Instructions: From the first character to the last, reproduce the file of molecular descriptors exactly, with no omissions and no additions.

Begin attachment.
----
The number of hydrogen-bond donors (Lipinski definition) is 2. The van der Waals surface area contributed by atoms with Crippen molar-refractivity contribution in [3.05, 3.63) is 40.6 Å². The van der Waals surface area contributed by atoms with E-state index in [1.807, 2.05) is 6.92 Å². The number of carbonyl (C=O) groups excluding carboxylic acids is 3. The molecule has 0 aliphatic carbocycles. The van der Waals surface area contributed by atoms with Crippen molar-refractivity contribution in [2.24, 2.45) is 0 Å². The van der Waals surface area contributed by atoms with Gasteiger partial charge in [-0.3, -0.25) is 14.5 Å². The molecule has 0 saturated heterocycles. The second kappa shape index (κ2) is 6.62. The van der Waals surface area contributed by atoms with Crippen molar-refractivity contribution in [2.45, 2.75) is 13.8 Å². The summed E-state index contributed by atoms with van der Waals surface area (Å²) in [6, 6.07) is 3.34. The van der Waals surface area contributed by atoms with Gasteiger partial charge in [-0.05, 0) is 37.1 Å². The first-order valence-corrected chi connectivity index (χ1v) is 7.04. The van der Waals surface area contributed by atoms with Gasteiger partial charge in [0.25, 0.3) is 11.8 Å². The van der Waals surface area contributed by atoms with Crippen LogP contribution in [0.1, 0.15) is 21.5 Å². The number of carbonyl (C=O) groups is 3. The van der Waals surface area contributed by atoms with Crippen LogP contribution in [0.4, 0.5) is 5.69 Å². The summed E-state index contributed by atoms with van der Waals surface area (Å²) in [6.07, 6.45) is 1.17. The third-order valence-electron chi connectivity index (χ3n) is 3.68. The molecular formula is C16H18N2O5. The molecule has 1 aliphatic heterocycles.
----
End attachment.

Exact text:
The number of hydrogen-bond donors (Lipinski definition) is 2. The van der Waals surface area contributed by atoms with Crippen molar-refractivity contribution in [3.05, 3.63) is 40.6 Å². The van der Waals surface area contributed by atoms with E-state index in [1.807, 2.05) is 6.92 Å². The number of carbonyl (C=O) groups excluding carboxylic acids is 3. The molecule has 0 aliphatic carbocycles. The van der Waals surface area contributed by atoms with Crippen molar-refractivity contribution in [2.24, 2.45) is 0 Å². The van der Waals surface area contributed by atoms with Gasteiger partial charge in [-0.3, -0.25) is 14.5 Å². The molecule has 0 saturated heterocycles. The second kappa shape index (κ2) is 6.62. The van der Waals surface area contributed by atoms with Crippen molar-refractivity contribution in [2.45, 2.75) is 13.8 Å². The summed E-state index contributed by atoms with van der Waals surface area (Å²) in [6, 6.07) is 3.34. The van der Waals surface area contributed by atoms with Gasteiger partial charge in [-0.05, 0) is 37.1 Å². The first-order valence-corrected chi connectivity index (χ1v) is 7.04. The van der Waals surface area contributed by atoms with Gasteiger partial charge in [0.25, 0.3) is 11.8 Å². The van der Waals surface area contributed by atoms with Crippen LogP contribution in [0.1, 0.15) is 21.5 Å². The number of carbonyl (C=O) groups is 3. The van der Waals surface area contributed by atoms with Crippen LogP contribution in [0.4, 0.5) is 5.69 Å². The summed E-state index contributed by atoms with van der Waals surface area (Å²) in [6.07, 6.45) is 1.17. The third-order valence-electron chi connectivity index (χ3n) is 3.68. The molecular formula is C16H18N2O5. The molecule has 1 aliphatic heterocycles.